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Tender, receding gums and other problems related to a gum infection show up all the time in dentists’ examinations. Gum disease, also known as periodontal disease or periodontitis, is the source of many of those problems. A variety of factors increase a person’s risk of facing this common oral health condition. Fortunately, this condition is easy to treat if you and your dentist catch it early, though cosmetic dentistry procedures may be needed for some advanced cases. Preventative care and even some lifestyle changes can reduce your risk of getting this troublesome and potentially expensive oral hygiene issue.  

What is Gum Disease Exactly? 

This is a bacterial infection of the gums that can damage soft tissue and bone, if it continues untreated. Gum disease starts with a buildup of plaque on a person’s teeth. Gingivitis is a similar condition, also caused by a buildup of bacteria on the teeth. This plaque contains bacteria, some of which are harmless and some of which are a danger to teeth and gums. The risk increases when tartar and bacteria build up below the gum line, forming pockets. Those pockets give bacteria a place from which they can attack both gums and teeth, producing problems like receding gums, gaps between teeth, and loose teeth.  

Brushing twice a day, flossing daily, and visiting a dentist for regular cleanings minimizes the risk and make the infection easier to treat if it appears. Many factors make a person vulnerable to gum infections, but lifestyle factors play a huge role and account for most of the risk factors.  

What are the Risk Factors? 

A variety of health and lifestyle factors can increase a person’s risk of developing periodontitis and certain genetic traits may also increase your risk over time.  

  1. Poor oral hygiene  
  2. Medications 
  3. Tobacco use  
  4. Age 
  5. Poor nutrition 
  6. Clenching and grinding 
  7. Stress 

Poor oral hygiene is probably the single most common cause of this oral health issue. Tobacco use and poor nutrition are the other major lifestyle factors that increase a person’s risk of periodontitis. Smoking can discolor a person’s teeth, but chemicals in tobacco can also pose a real risk to teeth and gums. This is also true for smokeless tobacco. Obesity, which may be a result of genetics, lifestyle, or an underlying medical condition can also put a person at higher risk.  

Research suggests that some people may have a genetic predisposition to periodontal disease. Additionally, there are some underlying health conditions, including rheumatoid arthritis, cardiovascular disease, and diabetes. Some drugs that people take to manage chronic health conditions can also affect oral health, as can oral contraceptives.  

Finally, anything that reduces your body’s ability to fight off an infection can increase your risk of gum disease. Chronic stress can suppress the immune system. Poor nutrition can make your immune system less capable of fighting off an infection too.  

Clenching and grinding your teeth may increase your vulnerability to periodontal disease by weakening the base of your teeth, which allows the disease to progress more rapidly.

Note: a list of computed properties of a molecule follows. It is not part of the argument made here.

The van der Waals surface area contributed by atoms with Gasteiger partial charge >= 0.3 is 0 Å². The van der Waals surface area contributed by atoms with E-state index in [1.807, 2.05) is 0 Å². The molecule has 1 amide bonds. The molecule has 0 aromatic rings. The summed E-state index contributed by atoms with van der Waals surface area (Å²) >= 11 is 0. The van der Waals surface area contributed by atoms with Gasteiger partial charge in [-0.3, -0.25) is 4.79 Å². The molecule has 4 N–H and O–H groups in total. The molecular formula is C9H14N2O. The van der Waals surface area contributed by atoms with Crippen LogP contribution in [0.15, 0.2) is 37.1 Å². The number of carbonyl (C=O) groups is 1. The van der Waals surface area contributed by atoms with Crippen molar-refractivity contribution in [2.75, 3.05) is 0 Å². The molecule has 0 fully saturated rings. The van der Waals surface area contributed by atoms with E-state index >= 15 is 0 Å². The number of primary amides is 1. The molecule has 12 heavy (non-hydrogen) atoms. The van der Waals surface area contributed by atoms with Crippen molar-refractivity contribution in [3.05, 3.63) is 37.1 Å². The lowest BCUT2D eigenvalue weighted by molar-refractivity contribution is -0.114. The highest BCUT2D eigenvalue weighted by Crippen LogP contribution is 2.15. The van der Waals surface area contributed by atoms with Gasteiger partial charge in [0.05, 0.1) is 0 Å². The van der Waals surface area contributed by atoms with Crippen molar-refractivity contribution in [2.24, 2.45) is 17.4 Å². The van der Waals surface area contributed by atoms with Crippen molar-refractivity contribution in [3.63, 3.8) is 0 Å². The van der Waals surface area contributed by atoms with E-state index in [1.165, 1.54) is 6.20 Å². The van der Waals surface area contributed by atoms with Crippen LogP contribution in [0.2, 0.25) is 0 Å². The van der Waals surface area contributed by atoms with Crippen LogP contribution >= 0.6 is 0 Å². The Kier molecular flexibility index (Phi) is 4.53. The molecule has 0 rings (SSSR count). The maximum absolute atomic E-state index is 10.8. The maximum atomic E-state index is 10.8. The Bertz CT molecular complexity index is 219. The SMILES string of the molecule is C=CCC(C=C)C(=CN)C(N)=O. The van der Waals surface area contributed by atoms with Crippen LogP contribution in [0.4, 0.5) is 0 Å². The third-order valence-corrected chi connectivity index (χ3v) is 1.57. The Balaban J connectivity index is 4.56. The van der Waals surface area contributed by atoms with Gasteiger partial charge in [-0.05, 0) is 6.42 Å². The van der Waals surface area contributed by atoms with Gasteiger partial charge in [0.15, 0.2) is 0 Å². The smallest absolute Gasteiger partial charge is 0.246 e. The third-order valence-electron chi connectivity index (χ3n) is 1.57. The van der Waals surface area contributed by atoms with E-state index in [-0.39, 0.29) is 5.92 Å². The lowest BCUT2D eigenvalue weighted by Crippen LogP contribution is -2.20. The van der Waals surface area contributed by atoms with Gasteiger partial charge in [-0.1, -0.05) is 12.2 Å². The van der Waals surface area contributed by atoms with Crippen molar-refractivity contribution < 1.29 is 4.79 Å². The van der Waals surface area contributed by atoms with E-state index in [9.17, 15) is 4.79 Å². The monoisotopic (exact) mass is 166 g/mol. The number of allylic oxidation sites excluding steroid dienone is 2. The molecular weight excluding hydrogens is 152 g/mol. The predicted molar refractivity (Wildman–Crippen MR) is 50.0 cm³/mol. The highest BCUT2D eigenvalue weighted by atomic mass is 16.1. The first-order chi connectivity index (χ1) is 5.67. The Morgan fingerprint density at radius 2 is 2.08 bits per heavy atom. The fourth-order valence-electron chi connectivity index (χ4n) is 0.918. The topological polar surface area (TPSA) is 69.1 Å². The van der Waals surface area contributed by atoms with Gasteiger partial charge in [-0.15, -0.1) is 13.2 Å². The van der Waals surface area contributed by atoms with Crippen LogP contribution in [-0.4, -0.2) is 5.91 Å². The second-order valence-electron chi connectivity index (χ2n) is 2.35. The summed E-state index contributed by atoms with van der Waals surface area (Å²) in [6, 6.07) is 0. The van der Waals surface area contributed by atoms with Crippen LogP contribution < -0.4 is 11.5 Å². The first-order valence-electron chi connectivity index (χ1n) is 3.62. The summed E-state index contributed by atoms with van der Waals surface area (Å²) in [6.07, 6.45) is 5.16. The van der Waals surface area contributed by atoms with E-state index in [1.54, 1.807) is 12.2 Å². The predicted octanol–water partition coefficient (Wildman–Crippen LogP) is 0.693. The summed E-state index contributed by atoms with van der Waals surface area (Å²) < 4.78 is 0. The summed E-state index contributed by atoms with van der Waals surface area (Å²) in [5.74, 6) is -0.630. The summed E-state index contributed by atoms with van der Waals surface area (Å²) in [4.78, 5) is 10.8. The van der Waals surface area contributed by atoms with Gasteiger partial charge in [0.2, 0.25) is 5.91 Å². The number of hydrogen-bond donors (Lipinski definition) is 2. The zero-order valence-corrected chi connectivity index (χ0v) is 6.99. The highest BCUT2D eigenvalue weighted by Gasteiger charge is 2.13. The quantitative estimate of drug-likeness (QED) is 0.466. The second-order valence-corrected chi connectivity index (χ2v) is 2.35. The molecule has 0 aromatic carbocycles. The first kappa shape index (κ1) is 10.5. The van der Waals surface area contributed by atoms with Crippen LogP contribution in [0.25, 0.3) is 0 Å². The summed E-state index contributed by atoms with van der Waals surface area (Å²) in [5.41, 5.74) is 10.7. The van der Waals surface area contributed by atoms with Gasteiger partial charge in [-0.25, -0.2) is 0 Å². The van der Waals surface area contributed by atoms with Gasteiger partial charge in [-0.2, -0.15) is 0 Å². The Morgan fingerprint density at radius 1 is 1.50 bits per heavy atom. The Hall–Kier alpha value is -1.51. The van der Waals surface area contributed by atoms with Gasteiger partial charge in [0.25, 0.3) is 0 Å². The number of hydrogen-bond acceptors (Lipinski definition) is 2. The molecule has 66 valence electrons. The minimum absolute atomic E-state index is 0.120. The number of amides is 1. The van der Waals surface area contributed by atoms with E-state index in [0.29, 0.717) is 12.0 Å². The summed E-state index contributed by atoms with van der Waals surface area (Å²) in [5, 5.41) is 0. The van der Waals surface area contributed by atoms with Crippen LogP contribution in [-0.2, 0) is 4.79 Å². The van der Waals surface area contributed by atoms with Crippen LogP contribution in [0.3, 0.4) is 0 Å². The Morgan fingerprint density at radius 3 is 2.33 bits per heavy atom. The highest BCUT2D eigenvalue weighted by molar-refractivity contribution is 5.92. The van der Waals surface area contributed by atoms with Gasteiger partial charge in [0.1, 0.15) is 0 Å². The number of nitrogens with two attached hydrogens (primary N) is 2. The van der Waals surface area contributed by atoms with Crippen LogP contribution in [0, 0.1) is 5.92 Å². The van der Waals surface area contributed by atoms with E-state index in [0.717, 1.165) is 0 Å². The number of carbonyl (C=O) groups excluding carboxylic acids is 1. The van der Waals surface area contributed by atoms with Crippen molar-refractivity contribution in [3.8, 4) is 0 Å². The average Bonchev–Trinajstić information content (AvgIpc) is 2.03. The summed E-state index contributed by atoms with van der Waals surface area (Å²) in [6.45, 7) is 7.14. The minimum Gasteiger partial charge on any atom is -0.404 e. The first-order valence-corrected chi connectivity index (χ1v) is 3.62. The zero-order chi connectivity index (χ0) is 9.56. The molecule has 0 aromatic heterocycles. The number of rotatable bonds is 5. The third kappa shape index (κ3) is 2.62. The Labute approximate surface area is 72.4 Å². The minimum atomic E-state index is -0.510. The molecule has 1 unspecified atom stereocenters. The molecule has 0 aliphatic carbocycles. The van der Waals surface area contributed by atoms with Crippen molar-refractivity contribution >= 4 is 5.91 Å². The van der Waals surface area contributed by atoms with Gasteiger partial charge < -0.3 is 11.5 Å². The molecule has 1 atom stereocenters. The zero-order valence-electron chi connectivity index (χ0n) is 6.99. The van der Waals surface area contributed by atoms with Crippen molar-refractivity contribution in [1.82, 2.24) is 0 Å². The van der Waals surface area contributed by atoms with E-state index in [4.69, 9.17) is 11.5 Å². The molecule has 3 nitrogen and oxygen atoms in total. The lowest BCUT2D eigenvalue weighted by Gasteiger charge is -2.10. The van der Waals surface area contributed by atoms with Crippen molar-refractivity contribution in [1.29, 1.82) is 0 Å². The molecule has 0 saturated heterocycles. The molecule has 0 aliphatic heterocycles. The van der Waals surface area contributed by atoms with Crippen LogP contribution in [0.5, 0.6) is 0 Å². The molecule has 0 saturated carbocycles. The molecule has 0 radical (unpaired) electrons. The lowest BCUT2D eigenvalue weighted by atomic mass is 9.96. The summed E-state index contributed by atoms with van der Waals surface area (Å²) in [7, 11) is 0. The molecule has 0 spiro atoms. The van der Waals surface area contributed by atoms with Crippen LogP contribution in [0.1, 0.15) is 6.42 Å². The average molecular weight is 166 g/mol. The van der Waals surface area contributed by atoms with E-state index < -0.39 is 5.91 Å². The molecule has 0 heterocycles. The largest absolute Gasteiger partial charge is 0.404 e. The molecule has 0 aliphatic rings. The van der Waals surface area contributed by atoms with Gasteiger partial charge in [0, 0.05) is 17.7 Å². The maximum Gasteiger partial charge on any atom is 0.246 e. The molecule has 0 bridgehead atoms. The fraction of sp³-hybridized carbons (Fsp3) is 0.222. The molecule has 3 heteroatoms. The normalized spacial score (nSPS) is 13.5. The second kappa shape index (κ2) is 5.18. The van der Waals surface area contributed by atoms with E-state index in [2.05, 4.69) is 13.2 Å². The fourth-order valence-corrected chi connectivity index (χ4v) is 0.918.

If you have those risk factors or have any of the symptoms described below, see a dentist. If you live in the Palmdale/Lancaster area, schedule a visit with a dentist in Lancaster. Smile Dental also has offices in East Lancaster and Palmdale.  

What are the Symptoms of Gum Disease? 

If your gums are healthy, they will be pink and fit close to the teeth. You will be able to brush and floss without causing your gums to bleed. So, bleeding and tender gums are two signs of periodontitis. Other common symptoms include: 

  • Bad breath 
  • Loose teeth 
  • Puffy gums that are white or purple 
  • Pus between teeth and gums 
  • Tenderness 
  • Painful chewing 
  • New space developing between teeth 
  • Gums receding and making teeth appear “longer” than before 

See your dentist as soon as these symptoms develop. Periodontal disease is treatable and reversible, but the longer you wait the more damage the bacteria can do. In extreme cases, tooth loss results from periodontitis. At this point, cosmetic dentistry becomes a necessity, to replace the lost tooth and prevent further bone loss.  

If your dental professional does find periodontal disease or gingivitis, they may proceed in two or three ways. The usual first step in dealing with these gum infections is to coach a patient on how to improve their oral care routine. If you smoke, your dentist may urge you to quit. If you do not floss much, your dentist will ask you to start. They may also do a deep dental cleaning at the base of your teeth and prescribe antibiotics.  

Gum Disease is Common but Preventable and Highly Treatable 

Regular visits to a dentist in Lancaster CA may be your single best defense against gum disease. If you have any of those symptoms, be sure to discuss them with your dentist and schedule a check-up as soon as possible. Keep in mind that in addition to dental cleanings in East Lancaster and West Lancaster, Smile Dental also offers cosmetic dentistry 




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